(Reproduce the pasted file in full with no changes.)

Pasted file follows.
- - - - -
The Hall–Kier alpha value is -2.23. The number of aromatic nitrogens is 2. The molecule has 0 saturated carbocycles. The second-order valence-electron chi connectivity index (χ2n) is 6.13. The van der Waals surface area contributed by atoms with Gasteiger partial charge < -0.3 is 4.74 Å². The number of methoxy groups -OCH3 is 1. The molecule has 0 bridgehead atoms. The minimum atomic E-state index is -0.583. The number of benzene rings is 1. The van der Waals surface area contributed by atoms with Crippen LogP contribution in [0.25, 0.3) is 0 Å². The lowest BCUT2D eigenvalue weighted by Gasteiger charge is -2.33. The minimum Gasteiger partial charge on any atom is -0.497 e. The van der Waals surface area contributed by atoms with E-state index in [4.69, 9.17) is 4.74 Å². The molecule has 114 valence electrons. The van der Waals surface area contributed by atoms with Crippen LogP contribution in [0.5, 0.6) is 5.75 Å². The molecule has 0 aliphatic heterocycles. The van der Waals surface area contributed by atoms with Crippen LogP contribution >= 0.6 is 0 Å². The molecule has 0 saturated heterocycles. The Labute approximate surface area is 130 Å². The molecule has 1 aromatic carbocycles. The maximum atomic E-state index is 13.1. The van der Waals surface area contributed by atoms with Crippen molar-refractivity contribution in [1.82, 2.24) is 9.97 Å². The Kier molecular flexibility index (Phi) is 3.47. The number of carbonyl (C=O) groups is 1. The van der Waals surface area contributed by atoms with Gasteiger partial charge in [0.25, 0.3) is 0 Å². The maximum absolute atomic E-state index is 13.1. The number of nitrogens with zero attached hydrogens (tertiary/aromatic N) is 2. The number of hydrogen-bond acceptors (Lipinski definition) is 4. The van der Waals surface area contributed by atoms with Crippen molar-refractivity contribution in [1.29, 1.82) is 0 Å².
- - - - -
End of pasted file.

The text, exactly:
The Hall–Kier alpha value is -2.23. The number of aromatic nitrogens is 2. The molecule has 0 saturated carbocycles. The second-order valence-electron chi connectivity index (χ2n) is 6.13. The van der Waals surface area contributed by atoms with Gasteiger partial charge < -0.3 is 4.74 Å². The number of methoxy groups -OCH3 is 1. The molecule has 0 bridgehead atoms. The minimum atomic E-state index is -0.583. The number of benzene rings is 1. The van der Waals surface area contributed by atoms with Crippen LogP contribution in [0.25, 0.3) is 0 Å². The lowest BCUT2D eigenvalue weighted by Gasteiger charge is -2.33. The minimum Gasteiger partial charge on any atom is -0.497 e. The van der Waals surface area contributed by atoms with E-state index in [4.69, 9.17) is 4.74 Å². The molecule has 114 valence electrons. The van der Waals surface area contributed by atoms with Crippen LogP contribution in [0.5, 0.6) is 5.75 Å². The molecule has 0 aliphatic heterocycles. The van der Waals surface area contributed by atoms with Crippen LogP contribution >= 0.6 is 0 Å². The molecule has 0 saturated heterocycles. The Labute approximate surface area is 130 Å². The molecule has 1 aromatic carbocycles. The maximum atomic E-state index is 13.1. The van der Waals surface area contributed by atoms with Crippen molar-refractivity contribution in [1.82, 2.24) is 9.97 Å². The Kier molecular flexibility index (Phi) is 3.47. The number of carbonyl (C=O) groups is 1. The van der Waals surface area contributed by atoms with Gasteiger partial charge in [0.25, 0.3) is 0 Å². The maximum absolute atomic E-state index is 13.1. The number of nitrogens with zero attached hydrogens (tertiary/aromatic N) is 2. The number of hydrogen-bond acceptors (Lipinski definition) is 4. The van der Waals surface area contributed by atoms with Crippen molar-refractivity contribution in [1.29, 1.82) is 0 Å².